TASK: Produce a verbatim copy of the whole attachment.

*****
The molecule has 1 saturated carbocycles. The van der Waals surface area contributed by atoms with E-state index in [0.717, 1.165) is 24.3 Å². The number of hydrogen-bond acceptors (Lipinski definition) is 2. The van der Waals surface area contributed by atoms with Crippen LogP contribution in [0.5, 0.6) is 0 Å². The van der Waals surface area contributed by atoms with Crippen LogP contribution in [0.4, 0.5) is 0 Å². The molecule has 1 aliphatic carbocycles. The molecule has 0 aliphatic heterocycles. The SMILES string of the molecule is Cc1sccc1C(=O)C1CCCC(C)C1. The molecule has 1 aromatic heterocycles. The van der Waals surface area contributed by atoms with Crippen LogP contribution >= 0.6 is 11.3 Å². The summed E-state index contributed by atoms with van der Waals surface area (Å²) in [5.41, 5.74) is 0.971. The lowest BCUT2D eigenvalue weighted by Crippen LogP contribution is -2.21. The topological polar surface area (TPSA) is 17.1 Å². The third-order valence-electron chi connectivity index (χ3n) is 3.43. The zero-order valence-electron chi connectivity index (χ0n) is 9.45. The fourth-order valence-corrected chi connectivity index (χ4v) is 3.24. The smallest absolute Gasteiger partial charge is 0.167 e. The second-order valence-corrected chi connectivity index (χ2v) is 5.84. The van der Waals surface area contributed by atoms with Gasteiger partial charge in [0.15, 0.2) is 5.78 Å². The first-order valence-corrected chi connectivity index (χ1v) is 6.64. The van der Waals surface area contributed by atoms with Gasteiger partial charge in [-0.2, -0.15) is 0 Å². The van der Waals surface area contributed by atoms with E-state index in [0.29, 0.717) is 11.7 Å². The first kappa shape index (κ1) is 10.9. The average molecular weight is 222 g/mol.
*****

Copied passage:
The molecule has 1 saturated carbocycles. The van der Waals surface area contributed by atoms with E-state index in [0.717, 1.165) is 24.3 Å². The number of hydrogen-bond acceptors (Lipinski definition) is 2. The van der Waals surface area contributed by atoms with Crippen LogP contribution in [0.5, 0.6) is 0 Å². The van der Waals surface area contributed by atoms with Crippen LogP contribution in [0.4, 0.5) is 0 Å². The molecule has 1 aliphatic carbocycles. The molecule has 0 aliphatic heterocycles. The SMILES string of the molecule is Cc1sccc1C(=O)C1CCCC(C)C1. The molecule has 1 aromatic heterocycles. The van der Waals surface area contributed by atoms with Crippen LogP contribution >= 0.6 is 11.3 Å². The summed E-state index contributed by atoms with van der Waals surface area (Å²) in [5.41, 5.74) is 0.971. The lowest BCUT2D eigenvalue weighted by Crippen LogP contribution is -2.21. The topological polar surface area (TPSA) is 17.1 Å². The third-order valence-electron chi connectivity index (χ3n) is 3.43. The zero-order valence-electron chi connectivity index (χ0n) is 9.45. The fourth-order valence-corrected chi connectivity index (χ4v) is 3.24. The smallest absolute Gasteiger partial charge is 0.167 e. The second-order valence-corrected chi connectivity index (χ2v) is 5.84. The van der Waals surface area contributed by atoms with Gasteiger partial charge in [0.15, 0.2) is 5.78 Å². The first-order valence-corrected chi connectivity index (χ1v) is 6.64. The van der Waals surface area contributed by atoms with Gasteiger partial charge in [-0.2, -0.15) is 0 Å². The van der Waals surface area contributed by atoms with E-state index in [0.29, 0.717) is 11.7 Å². The first kappa shape index (κ1) is 10.9. The average molecular weight is 222 g/mol.